Datafest, a recent event at The Shard in London, marked the culmination of a 12-week effort by students participating in the 2023 Data Science for Social Good (DSSG) Summer Fellowship programme at the University of Warwick, supported by the London Mathematical Laboratory.
These activities are part of the larger Data Science for Social Good (DSSG) international programme, which originated at the University of Chicago in 2013. DSSG aims to equip data scientists with skills to tackle pressing societal issues.
At Datafest, students reported on four specific projects which were undertaken this summer. This blog post briefly examines some of the progress made in one project focussing on improving predictions of deforestation in the Brazilian Amazon.
Deforestation in the Brazilian Amazon is a global concern, with devastating impacts on climate change and biodiversity. The Amazon rainforest lost approximately 9% of its territory, equivalent to the size of France, between 2001 and 2020. Recognizing the gravity of this issue, the DSSG project partnered with UN-REDD, the United Nations Programme on Reducing Emissions from Deforestation in Developing Countries.
LML Fellow Mark Buchanan learned about some of the project activities from Jack Buckingham of the University of Warwick, a Technical Mentor in the project.
Mark Buchanan: “How did this project originate? And what were its aims?”
Jack Buckingham: “Representatives of the UN-REDD programme came to us with the problem of predicting deforestation in Brazil and Indonesia. They wanted to get more accurate predictions than already exist and a better understanding of the key drivers behind deforestation.”
“The project’s goal was to develop a high-resolution visualisation tool powered by machine learning, enabling the forecast of deforestation and identification of factors driving it at a localised scale. Our first step was to narrow the scope to focus solely on the Brazilian Amazon, recognizing that the drivers of deforestation vary across countries. The objective was to generate valuable insights for policy makers, such as identifying critical areas for protection due to their heightened risk of deforestation.”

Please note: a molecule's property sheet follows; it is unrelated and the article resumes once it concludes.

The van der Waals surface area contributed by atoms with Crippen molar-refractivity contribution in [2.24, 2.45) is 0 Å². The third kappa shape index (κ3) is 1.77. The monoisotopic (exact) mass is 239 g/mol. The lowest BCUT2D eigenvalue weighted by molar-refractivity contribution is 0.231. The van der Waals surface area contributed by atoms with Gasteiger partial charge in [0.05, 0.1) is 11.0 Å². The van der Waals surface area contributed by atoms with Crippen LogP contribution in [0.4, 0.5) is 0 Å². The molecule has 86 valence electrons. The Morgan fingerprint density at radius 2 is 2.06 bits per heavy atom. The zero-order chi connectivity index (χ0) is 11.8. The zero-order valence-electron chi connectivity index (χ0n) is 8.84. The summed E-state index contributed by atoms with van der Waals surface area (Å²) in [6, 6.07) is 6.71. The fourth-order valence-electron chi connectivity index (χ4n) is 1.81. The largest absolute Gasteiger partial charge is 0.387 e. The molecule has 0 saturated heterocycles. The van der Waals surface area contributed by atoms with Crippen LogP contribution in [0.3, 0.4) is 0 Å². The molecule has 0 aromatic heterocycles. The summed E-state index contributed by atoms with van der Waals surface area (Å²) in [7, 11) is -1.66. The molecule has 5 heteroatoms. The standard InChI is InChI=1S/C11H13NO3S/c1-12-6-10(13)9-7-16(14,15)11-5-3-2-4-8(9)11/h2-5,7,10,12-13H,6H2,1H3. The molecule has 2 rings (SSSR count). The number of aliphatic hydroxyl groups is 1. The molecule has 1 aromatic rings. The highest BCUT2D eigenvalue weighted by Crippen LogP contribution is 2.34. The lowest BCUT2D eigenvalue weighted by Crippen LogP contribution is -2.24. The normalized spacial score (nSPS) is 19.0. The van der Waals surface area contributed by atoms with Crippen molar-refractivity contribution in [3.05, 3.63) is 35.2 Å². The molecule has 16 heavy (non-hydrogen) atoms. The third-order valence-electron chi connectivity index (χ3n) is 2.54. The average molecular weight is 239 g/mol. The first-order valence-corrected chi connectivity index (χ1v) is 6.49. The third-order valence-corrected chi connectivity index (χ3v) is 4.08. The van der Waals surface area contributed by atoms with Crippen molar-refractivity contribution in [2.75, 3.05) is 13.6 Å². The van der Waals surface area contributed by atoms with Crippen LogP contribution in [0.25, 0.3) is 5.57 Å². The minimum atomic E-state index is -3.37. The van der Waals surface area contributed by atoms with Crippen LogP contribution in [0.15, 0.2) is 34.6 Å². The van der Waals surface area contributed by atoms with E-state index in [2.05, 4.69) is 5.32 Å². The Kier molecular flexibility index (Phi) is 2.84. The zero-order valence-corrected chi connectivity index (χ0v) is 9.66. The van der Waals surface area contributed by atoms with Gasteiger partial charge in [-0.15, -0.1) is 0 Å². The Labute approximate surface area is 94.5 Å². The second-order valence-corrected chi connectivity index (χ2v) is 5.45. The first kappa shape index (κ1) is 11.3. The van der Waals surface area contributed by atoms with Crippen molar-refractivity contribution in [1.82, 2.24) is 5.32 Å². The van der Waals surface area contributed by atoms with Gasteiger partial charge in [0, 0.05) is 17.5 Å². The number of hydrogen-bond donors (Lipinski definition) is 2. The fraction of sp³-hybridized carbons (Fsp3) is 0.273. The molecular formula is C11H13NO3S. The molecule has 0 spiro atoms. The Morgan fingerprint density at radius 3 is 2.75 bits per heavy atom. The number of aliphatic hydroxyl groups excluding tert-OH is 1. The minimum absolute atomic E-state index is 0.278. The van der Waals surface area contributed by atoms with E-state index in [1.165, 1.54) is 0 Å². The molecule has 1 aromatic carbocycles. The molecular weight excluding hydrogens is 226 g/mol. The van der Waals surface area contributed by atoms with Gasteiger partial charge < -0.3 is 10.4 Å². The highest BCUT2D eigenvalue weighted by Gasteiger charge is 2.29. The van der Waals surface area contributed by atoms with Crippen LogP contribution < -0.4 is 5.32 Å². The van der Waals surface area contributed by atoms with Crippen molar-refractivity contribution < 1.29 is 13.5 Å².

“In the end, we produced prediction maps for how much deforestation could be expected in each of the next three years, which were then visualised through the development of a Google Earth Engine App. The interface allowed user interaction to explore factors and understand impacts, such as carbon loss at a 6km scale.”
Mark Buchanan: “What were the main challenges in taking the data and going further than what has been done in the past?”
Jack Buckingham: “The biggest challenge was to understand how fine-grained the predictions could be. The data comes in at 30m resolution, and we tried to make predictions at this level of granularity. Then we zoomed out to see at what scale it really made sense. As expected, predicting for larger areas is a much easier problem but still a significant challenge in that we had really big data sets and only 16 Terabytes of storage space. It took a lot of computing power to do even simple things.”
“The data is from satellite images, but we didn’t use the satellite images directly. Other people have pulled out certain features, such as the current forest coverage, or maps of land use and land cover. We could tell when land was currently used for cattle farming, for example, or mining. These are useful features for making predictions.”
“I think we’ve come up with a well-rounded product in the end. I don’t think it will be possible to get a complete causal model of how different specific factors lead to specific outcomes but we have made further insights into the key drivers contributing to deforestation.”
This project exemplifies the potential of data science to address some of the world’s most complex challenges.